Harriet: It would never have aired in the U.K., either. I do admire Harry Connick Jr.’s explanation as to why he is offended. It reminds me of the problem with the golliwog (the manifestation of the blackface minstrel character with full moon eyes, wide smile, and woolly wig). The golliwog’s defenders say it is harmless, fun, and cute, but its history (rooted in racial ridicule) makes it none of these.

The clip makes me think of the 2004 Eminem video Just Lose It (discussed in my book), which provides another example of this sort of lazy racism (and in the form of a more overt contemporary “blackface” performance).

Willa: I like the way you express that, Harriet – “lazy racism.” That’s an excellent way to describe both of these. I hadn’t seen that “Jackson Jive” clip before, Lisha, and it’s thoroughly depressing. It’s especially troubling that they are performing “Can You Feel It” in blackface since that song is explicitly about overcoming racial prejudices, as Joie and I talked about in a post last August. It’s just horrifying to see this – and as you point out, Harriet, there’s an insinuation that if you find it offensive, it’s your problem.

As I remember, there was a similar feeling about the Eminem video when it came out – that if you were offended, you just didn’t have a good sense of humor and it was your problem. And it played fairly regularly on MTV, which is just as shocking as the “Jackson Jive” skit airing in Australia. Here’s a link to Eminem’s Just Lose It, though I want to warn readers that it’s really disturbing:

Lisha: The Eminem video is about as offensive as it gets, to my way of thinking. If Americans are tempted to claim the moral high ground for political correctness and for not tolerating a literal “blacking up,” then this video puts it all back into perspective. Harriet, you’ve pointed out that Eminem continues the tradition of minstrelsy with this white version of hip hop, parodying Michael Jackson in a way that is “in keeping with the harshest white portrayals of black men in traditional minstrelsy.” That’s even putting it mildly, don’t you think?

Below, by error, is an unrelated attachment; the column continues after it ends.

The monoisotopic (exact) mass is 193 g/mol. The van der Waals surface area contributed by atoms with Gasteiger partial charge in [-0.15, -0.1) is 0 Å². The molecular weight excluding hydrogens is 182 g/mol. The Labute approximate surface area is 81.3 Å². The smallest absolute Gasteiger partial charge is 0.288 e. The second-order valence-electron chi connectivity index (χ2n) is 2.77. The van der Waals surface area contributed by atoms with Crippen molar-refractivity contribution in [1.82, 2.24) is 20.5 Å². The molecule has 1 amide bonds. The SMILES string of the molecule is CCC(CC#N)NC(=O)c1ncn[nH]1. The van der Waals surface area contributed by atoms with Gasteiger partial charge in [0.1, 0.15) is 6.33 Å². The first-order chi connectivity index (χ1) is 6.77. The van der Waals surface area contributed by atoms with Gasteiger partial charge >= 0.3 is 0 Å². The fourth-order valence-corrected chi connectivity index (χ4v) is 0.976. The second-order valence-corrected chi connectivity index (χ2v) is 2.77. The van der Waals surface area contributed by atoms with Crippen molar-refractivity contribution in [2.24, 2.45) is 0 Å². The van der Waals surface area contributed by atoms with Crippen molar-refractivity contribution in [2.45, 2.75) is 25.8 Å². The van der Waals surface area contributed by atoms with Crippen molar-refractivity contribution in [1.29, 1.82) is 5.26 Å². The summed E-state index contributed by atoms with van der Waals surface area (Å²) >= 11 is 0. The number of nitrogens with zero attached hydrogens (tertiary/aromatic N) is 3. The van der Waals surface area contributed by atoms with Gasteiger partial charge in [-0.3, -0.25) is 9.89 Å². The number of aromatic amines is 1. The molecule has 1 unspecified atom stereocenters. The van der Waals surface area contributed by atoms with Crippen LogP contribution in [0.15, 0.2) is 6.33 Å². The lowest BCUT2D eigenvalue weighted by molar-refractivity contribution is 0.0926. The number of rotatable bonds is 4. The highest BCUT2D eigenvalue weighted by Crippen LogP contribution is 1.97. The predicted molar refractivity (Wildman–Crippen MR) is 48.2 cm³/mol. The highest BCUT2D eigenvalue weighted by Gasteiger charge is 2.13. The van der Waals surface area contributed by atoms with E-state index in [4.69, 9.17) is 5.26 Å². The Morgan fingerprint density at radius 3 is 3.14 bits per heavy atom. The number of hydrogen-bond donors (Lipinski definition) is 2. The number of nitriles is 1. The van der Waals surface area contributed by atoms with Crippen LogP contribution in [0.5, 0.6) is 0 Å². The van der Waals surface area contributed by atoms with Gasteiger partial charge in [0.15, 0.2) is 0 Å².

Harriet: It is, Lisha, yes. We should know better now, especially Eminem, who built his whole identity around his alliance with black artists. Eminem also went out his way to deny there was a problem with the video, which makes it even worse.

Willa: It really does. I hope these performers, including Eminem, evolve to a point where they are thoroughly ashamed of themselves someday. But this kind of overt reenactment or reference to blackface is fairly rare now, isn’t it?

Harriet: Overt references to blackface are rare, yes. This is for two reasons: firstly, because it is all too often a history “better off forgotten,” and secondly because, as the application of the mask has became increasingly socially unacceptable, it has been forced underground to become more subtle.